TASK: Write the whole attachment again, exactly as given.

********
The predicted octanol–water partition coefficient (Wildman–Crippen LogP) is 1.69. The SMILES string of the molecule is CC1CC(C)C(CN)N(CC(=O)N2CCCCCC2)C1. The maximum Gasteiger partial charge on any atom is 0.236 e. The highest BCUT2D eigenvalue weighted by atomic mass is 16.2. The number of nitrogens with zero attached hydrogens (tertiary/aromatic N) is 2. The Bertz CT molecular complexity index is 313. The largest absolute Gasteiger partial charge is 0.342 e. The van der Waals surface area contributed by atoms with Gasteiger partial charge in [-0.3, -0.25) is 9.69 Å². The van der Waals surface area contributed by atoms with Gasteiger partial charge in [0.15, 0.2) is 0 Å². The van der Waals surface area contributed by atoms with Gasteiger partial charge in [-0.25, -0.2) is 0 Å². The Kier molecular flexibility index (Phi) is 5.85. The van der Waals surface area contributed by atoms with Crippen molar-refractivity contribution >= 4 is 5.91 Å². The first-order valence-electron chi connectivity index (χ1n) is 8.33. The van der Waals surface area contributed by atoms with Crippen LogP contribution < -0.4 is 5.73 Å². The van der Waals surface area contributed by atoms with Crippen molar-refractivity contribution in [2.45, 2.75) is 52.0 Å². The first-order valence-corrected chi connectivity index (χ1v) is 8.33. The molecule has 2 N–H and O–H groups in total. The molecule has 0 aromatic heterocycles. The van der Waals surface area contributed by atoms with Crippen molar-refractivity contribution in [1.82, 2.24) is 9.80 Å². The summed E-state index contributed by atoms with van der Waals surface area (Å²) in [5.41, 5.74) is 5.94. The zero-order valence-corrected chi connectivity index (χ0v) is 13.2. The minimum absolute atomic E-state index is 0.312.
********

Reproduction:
The predicted octanol–water partition coefficient (Wildman–Crippen LogP) is 1.69. The SMILES string of the molecule is CC1CC(C)C(CN)N(CC(=O)N2CCCCCC2)C1. The maximum Gasteiger partial charge on any atom is 0.236 e. The highest BCUT2D eigenvalue weighted by atomic mass is 16.2. The number of nitrogens with zero attached hydrogens (tertiary/aromatic N) is 2. The Bertz CT molecular complexity index is 313. The largest absolute Gasteiger partial charge is 0.342 e. The van der Waals surface area contributed by atoms with Gasteiger partial charge in [-0.3, -0.25) is 9.69 Å². The van der Waals surface area contributed by atoms with Gasteiger partial charge in [0.15, 0.2) is 0 Å². The van der Waals surface area contributed by atoms with Gasteiger partial charge in [-0.25, -0.2) is 0 Å². The Kier molecular flexibility index (Phi) is 5.85. The van der Waals surface area contributed by atoms with Crippen molar-refractivity contribution >= 4 is 5.91 Å². The first-order valence-electron chi connectivity index (χ1n) is 8.33. The van der Waals surface area contributed by atoms with Crippen LogP contribution < -0.4 is 5.73 Å². The van der Waals surface area contributed by atoms with Crippen molar-refractivity contribution in [2.45, 2.75) is 52.0 Å². The first-order valence-corrected chi connectivity index (χ1v) is 8.33. The molecule has 2 N–H and O–H groups in total. The molecule has 0 aromatic heterocycles. The van der Waals surface area contributed by atoms with Crippen molar-refractivity contribution in [1.82, 2.24) is 9.80 Å². The summed E-state index contributed by atoms with van der Waals surface area (Å²) in [5.41, 5.74) is 5.94. The zero-order valence-corrected chi connectivity index (χ0v) is 13.2. The minimum absolute atomic E-state index is 0.312.